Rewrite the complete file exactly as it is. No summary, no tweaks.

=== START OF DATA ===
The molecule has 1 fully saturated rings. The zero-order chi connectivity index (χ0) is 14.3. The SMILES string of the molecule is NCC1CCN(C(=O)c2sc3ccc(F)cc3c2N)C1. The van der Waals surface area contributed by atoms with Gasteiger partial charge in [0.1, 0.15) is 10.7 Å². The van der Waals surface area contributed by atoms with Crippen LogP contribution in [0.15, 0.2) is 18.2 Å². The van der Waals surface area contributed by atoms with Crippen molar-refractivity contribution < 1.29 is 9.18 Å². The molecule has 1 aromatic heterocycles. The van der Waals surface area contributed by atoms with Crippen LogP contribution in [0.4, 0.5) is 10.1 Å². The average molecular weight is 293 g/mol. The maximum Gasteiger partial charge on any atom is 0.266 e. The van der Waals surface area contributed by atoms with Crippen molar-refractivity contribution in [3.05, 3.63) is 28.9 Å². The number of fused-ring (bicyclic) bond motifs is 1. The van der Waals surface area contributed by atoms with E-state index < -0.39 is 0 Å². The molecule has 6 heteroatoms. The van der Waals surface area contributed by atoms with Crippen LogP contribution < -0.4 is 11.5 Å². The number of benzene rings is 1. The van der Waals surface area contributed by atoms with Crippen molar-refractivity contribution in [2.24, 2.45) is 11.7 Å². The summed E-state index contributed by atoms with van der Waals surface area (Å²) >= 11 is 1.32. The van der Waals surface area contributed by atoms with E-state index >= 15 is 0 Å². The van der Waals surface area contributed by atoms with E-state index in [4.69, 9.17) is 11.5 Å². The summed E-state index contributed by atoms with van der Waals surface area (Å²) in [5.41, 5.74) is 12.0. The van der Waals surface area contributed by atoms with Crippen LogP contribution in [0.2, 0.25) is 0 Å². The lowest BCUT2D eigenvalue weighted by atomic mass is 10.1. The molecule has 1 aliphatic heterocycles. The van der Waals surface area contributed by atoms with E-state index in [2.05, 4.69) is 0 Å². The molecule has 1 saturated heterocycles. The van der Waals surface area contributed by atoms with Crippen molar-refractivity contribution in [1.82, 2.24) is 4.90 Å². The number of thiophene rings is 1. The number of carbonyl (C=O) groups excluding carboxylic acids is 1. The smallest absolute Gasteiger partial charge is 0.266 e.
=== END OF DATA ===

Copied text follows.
The molecule has 1 fully saturated rings. The zero-order chi connectivity index (χ0) is 14.3. The SMILES string of the molecule is NCC1CCN(C(=O)c2sc3ccc(F)cc3c2N)C1. The van der Waals surface area contributed by atoms with Gasteiger partial charge in [0.1, 0.15) is 10.7 Å². The van der Waals surface area contributed by atoms with Crippen LogP contribution in [0.15, 0.2) is 18.2 Å². The van der Waals surface area contributed by atoms with Crippen molar-refractivity contribution < 1.29 is 9.18 Å². The molecule has 1 aromatic heterocycles. The van der Waals surface area contributed by atoms with Crippen LogP contribution in [0.4, 0.5) is 10.1 Å². The average molecular weight is 293 g/mol. The maximum Gasteiger partial charge on any atom is 0.266 e. The van der Waals surface area contributed by atoms with Crippen molar-refractivity contribution in [3.05, 3.63) is 28.9 Å². The number of fused-ring (bicyclic) bond motifs is 1. The van der Waals surface area contributed by atoms with E-state index < -0.39 is 0 Å². The molecule has 6 heteroatoms. The van der Waals surface area contributed by atoms with Crippen LogP contribution < -0.4 is 11.5 Å². The number of benzene rings is 1. The van der Waals surface area contributed by atoms with Crippen molar-refractivity contribution in [2.24, 2.45) is 11.7 Å². The summed E-state index contributed by atoms with van der Waals surface area (Å²) >= 11 is 1.32. The van der Waals surface area contributed by atoms with E-state index >= 15 is 0 Å². The van der Waals surface area contributed by atoms with E-state index in [4.69, 9.17) is 11.5 Å². The summed E-state index contributed by atoms with van der Waals surface area (Å²) in [5.41, 5.74) is 12.0. The van der Waals surface area contributed by atoms with Crippen LogP contribution in [0.2, 0.25) is 0 Å². The lowest BCUT2D eigenvalue weighted by atomic mass is 10.1. The molecule has 1 aliphatic heterocycles. The van der Waals surface area contributed by atoms with E-state index in [2.05, 4.69) is 0 Å². The molecule has 1 saturated heterocycles. The van der Waals surface area contributed by atoms with Crippen molar-refractivity contribution in [1.82, 2.24) is 4.90 Å². The number of thiophene rings is 1. The number of carbonyl (C=O) groups excluding carboxylic acids is 1. The smallest absolute Gasteiger partial charge is 0.266 e.